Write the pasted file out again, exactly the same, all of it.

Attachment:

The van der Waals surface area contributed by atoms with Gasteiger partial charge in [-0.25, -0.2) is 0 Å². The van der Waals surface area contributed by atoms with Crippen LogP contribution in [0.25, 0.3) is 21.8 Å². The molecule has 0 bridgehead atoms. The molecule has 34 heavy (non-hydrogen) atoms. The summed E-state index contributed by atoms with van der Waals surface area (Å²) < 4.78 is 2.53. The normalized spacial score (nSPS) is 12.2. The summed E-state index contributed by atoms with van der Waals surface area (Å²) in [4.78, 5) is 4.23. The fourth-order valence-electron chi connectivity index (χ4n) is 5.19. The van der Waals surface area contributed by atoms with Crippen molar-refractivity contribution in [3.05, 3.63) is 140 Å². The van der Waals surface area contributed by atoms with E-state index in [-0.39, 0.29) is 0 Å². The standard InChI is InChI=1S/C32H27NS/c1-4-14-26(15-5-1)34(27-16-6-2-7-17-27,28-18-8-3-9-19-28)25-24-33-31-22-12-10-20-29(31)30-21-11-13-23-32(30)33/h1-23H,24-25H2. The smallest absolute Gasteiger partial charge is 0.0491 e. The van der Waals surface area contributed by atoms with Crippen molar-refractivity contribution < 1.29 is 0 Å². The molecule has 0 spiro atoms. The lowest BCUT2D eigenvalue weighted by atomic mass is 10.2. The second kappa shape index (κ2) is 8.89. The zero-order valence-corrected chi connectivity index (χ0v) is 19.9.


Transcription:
The van der Waals surface area contributed by atoms with Gasteiger partial charge in [-0.25, -0.2) is 0 Å². The van der Waals surface area contributed by atoms with Crippen LogP contribution in [0.25, 0.3) is 21.8 Å². The molecule has 0 bridgehead atoms. The molecule has 34 heavy (non-hydrogen) atoms. The summed E-state index contributed by atoms with van der Waals surface area (Å²) < 4.78 is 2.53. The normalized spacial score (nSPS) is 12.2. The summed E-state index contributed by atoms with van der Waals surface area (Å²) in [4.78, 5) is 4.23. The fourth-order valence-electron chi connectivity index (χ4n) is 5.19. The van der Waals surface area contributed by atoms with Crippen molar-refractivity contribution in [3.05, 3.63) is 140 Å². The van der Waals surface area contributed by atoms with E-state index in [-0.39, 0.29) is 0 Å². The standard InChI is InChI=1S/C32H27NS/c1-4-14-26(15-5-1)34(27-16-6-2-7-17-27,28-18-8-3-9-19-28)25-24-33-31-22-12-10-20-29(31)30-21-11-13-23-32(30)33/h1-23H,24-25H2. The smallest absolute Gasteiger partial charge is 0.0491 e. The van der Waals surface area contributed by atoms with Crippen molar-refractivity contribution < 1.29 is 0 Å². The molecule has 0 spiro atoms. The lowest BCUT2D eigenvalue weighted by atomic mass is 10.2. The second kappa shape index (κ2) is 8.89. The zero-order valence-corrected chi connectivity index (χ0v) is 19.9.